Structural Magnetic Resonance Imaging in Eating Disorders: A Systematic Review of Voxel-Based Morphometry Studies

King's College London, Institute of Psychiatry, Department of Psychological Medicine, Section of Eating Disorders, London, UK.
European Eating Disorders Review (Impact Factor: 2.46). 03/2012; 20(2):94-105. DOI: 10.1002/erv.1163
Source: PubMed

ABSTRACT This systematic review summarises and critically appraises the literature on structural magnetic resonance imaging in people with a current or past eating disorder. Studies using voxel-based morphometry image analysis were included. Ten studies reported on a total of 236 people with a current or past eating disorder and 257 healthy controls. Sample heterogeneity prohibited a meta-analytic approach. The findings do not unequivocally indicate grey or white matter volume abnormalities in people with an eating disorder. Nevertheless, these preliminary data suggest that, compared with healthy controls, people with anorexia nervosa have decreased grey matter in a range of brain regions and that those with bulimia nervosa have increased grey matter volumes in frontal and ventral striatal areas. Research in the recovery phase and longitudinal studies suggest that potential brain tissue abnormalities may recover with clinical improvement. Overall, as the available data are inconclusive, further efforts in this field are warranted.

Download full-text


Available from: Marcelo Berlim, Mar 07, 2014
106 Reads
  • Source
    • "Neuroimaging research has identified a variety of neuroanatomical substrates of ED pathophysiology. For example, on structural imaging, ED patients show reductions in gray matter volume in regions involved in reward, impulse control, and emotion regulation: the caudate nucleus, ventral striatum (VS), anterior cingulate (ACC) and orbitofrontal cortex (OFC) (Friederich et al., 2012; Schäfer et al., 2010; Titova et al., 2013; Van den Eynde et al., 2012). Likewise, functional magnetic resonance imaging (fMRI) studies in ED reveal abnormal patterns of resting-state connectivity in the default-mode network (Cowdrey et al., 2014) and other intrinsic brain networks incorporating the ACC and insula (Amianto et al., 2013). "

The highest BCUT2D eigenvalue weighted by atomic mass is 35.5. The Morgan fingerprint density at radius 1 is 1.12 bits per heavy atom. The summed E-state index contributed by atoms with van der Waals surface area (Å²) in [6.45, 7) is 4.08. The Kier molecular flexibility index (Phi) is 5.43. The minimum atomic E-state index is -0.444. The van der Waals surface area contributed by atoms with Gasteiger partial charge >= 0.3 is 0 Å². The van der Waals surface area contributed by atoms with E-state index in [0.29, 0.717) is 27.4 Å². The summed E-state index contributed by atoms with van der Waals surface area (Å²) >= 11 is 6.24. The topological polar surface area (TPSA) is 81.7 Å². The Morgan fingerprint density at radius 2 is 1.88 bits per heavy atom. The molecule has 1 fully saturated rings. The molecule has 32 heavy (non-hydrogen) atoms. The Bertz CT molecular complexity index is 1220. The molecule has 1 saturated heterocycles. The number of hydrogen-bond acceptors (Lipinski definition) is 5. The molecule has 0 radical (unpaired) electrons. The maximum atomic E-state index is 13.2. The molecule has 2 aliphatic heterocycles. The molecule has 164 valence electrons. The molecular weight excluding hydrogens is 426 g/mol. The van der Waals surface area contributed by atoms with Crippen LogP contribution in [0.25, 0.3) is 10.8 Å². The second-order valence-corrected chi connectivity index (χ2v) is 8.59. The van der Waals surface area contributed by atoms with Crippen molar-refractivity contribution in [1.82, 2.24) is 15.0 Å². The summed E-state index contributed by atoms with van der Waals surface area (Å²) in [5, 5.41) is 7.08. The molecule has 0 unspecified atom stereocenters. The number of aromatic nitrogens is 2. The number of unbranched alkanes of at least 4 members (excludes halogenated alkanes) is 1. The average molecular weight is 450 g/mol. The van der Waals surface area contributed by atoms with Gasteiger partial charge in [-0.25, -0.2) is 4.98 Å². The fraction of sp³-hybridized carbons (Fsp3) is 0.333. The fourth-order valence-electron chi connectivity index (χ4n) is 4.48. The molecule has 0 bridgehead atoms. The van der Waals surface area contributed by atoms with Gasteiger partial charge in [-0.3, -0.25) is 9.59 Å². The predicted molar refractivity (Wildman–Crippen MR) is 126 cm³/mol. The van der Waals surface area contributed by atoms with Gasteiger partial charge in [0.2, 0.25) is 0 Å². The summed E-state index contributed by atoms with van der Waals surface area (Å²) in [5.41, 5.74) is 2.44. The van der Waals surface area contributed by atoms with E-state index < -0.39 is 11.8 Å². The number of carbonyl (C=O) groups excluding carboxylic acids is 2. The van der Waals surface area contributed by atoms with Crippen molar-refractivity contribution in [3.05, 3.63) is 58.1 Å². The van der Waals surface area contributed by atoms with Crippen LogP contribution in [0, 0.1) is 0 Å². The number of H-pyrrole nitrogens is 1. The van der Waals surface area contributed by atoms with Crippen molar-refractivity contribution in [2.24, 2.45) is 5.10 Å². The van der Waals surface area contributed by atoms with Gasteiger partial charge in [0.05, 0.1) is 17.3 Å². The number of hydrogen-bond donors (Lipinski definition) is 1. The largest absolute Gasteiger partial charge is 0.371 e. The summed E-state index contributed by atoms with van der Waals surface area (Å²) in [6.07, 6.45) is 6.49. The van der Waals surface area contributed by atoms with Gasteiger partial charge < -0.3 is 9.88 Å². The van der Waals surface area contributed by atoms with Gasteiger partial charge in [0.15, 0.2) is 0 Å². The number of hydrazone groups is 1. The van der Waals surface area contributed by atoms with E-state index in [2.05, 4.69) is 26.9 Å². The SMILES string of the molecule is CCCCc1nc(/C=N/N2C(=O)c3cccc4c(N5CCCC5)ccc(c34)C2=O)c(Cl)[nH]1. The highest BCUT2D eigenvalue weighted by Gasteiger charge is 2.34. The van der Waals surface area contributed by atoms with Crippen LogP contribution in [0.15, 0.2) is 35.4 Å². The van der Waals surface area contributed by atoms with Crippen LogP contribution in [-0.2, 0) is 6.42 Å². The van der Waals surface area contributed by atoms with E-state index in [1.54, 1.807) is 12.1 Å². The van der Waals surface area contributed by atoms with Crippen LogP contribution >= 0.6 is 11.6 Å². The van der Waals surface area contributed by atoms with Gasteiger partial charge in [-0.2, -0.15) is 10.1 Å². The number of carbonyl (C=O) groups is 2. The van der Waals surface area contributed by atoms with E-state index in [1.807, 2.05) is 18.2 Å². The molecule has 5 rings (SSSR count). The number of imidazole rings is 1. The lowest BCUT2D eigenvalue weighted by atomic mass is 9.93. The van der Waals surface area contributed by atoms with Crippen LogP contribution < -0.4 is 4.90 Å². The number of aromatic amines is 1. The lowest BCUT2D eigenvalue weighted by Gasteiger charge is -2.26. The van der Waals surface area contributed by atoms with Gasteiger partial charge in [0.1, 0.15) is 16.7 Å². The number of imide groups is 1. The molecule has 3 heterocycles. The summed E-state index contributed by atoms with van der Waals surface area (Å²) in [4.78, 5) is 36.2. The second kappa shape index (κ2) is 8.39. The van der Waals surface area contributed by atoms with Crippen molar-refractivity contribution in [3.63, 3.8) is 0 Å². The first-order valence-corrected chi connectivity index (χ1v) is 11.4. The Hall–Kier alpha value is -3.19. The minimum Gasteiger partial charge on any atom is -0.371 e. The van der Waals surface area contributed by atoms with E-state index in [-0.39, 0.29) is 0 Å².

[Show abstract] [Hide abstract]
    ABSTRACT: Background: Conventional treatments for eating disorders are associated with poor response rates and frequent relapse. Novel treatments are needed, in combination with markers to characterize and predict treatment response. Here, resting-state functional magnetic resonance imaging (rs-fMRI) was used to identify predictors and correlates of response to repetitive transcranial magnetic stimulation (rTMS) of the dorsomedial prefrontal cortex (dmPFC) at 10 Hz for eating disorders with refractory binge/purge symptomatology. Methods: 28 subjects with anorexia nervosa, binge-purge subtype or bulimia nervosa underwent 20-30 sessions of 10 Hz dmPFC rTMS. rs-fMRI data were collected before and after rTMS. Subjects were stratified into responder and nonresponder groups using a criterion of ≥50% reduction in weekly binge/purge frequency. Neural predictors and correlates of response were identified using seed-based functional connectivity (FC), using the dmPFC and adjacent dorsal anterior cingulate cortex (dACC) as regions of interest. Results: 16 of 28 subjects met response criteria. Treatment responders had lower baseline FC from dmPFC to lateral orbitofrontal cortex and right posterior insula, and from dACC to right posterior insula and hippocampus. Responders had low baseline FC from the dACC to the ventral striatum and anterior insula; this connectivity increased over treatment. However, in nonresponders, frontostriatal FC was high at baseline, and dmPFC-rTMS suppressed FC in association with symptomatic worsening. Conclusions: Enhanced frontostriatal connectivity was associated with responders to dmPFC-rTMS for binge/purge behavior. rTMS caused paradoxical suppression of frontostriatal connectivity in nonresponders. rs-fMRI could prove critical for optimizing stimulation parameters in a future sham-controlled trial of rTMS in disordered eating.
    Clinical neuroimaging 07/2015; 8:611-618. DOI:10.1016/j.nicl.2015.06.008 · 2.53 Impact Factor
  • Source